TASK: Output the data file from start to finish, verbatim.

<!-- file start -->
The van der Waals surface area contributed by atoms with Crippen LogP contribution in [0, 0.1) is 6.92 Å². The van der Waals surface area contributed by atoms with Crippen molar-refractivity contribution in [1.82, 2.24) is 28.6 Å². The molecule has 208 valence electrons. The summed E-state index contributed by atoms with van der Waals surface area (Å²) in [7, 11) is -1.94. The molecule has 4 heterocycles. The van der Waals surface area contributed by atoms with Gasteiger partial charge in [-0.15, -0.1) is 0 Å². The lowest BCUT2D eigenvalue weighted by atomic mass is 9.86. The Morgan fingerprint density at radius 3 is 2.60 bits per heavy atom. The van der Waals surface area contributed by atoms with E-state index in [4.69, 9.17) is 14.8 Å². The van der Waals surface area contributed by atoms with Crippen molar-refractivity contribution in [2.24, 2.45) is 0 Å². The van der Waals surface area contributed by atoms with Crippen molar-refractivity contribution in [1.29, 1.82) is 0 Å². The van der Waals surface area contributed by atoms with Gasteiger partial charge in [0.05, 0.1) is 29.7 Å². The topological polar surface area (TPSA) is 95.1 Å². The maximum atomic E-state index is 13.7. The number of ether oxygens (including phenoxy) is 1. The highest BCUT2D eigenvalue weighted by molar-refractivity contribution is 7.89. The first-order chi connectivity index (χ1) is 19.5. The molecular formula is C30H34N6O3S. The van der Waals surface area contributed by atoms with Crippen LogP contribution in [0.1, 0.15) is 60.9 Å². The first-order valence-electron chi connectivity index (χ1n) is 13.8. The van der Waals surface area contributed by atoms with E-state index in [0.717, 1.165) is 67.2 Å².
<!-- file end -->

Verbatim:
The van der Waals surface area contributed by atoms with Crippen LogP contribution in [0, 0.1) is 6.92 Å². The van der Waals surface area contributed by atoms with Crippen molar-refractivity contribution in [1.82, 2.24) is 28.6 Å². The molecule has 208 valence electrons. The summed E-state index contributed by atoms with van der Waals surface area (Å²) in [7, 11) is -1.94. The molecule has 4 heterocycles. The van der Waals surface area contributed by atoms with Gasteiger partial charge in [-0.15, -0.1) is 0 Å². The lowest BCUT2D eigenvalue weighted by atomic mass is 9.86. The Morgan fingerprint density at radius 3 is 2.60 bits per heavy atom. The van der Waals surface area contributed by atoms with E-state index in [4.69, 9.17) is 14.8 Å². The van der Waals surface area contributed by atoms with Crippen molar-refractivity contribution in [2.24, 2.45) is 0 Å². The van der Waals surface area contributed by atoms with Crippen molar-refractivity contribution in [1.29, 1.82) is 0 Å². The van der Waals surface area contributed by atoms with Gasteiger partial charge in [0.05, 0.1) is 29.7 Å². The topological polar surface area (TPSA) is 95.1 Å². The maximum atomic E-state index is 13.7. The number of ether oxygens (including phenoxy) is 1. The highest BCUT2D eigenvalue weighted by molar-refractivity contribution is 7.89. The first-order chi connectivity index (χ1) is 19.5. The molecular formula is C30H34N6O3S. The van der Waals surface area contributed by atoms with Crippen LogP contribution in [0.1, 0.15) is 60.9 Å². The first-order valence-electron chi connectivity index (χ1n) is 13.8. The van der Waals surface area contributed by atoms with E-state index in [0.717, 1.165) is 67.2 Å².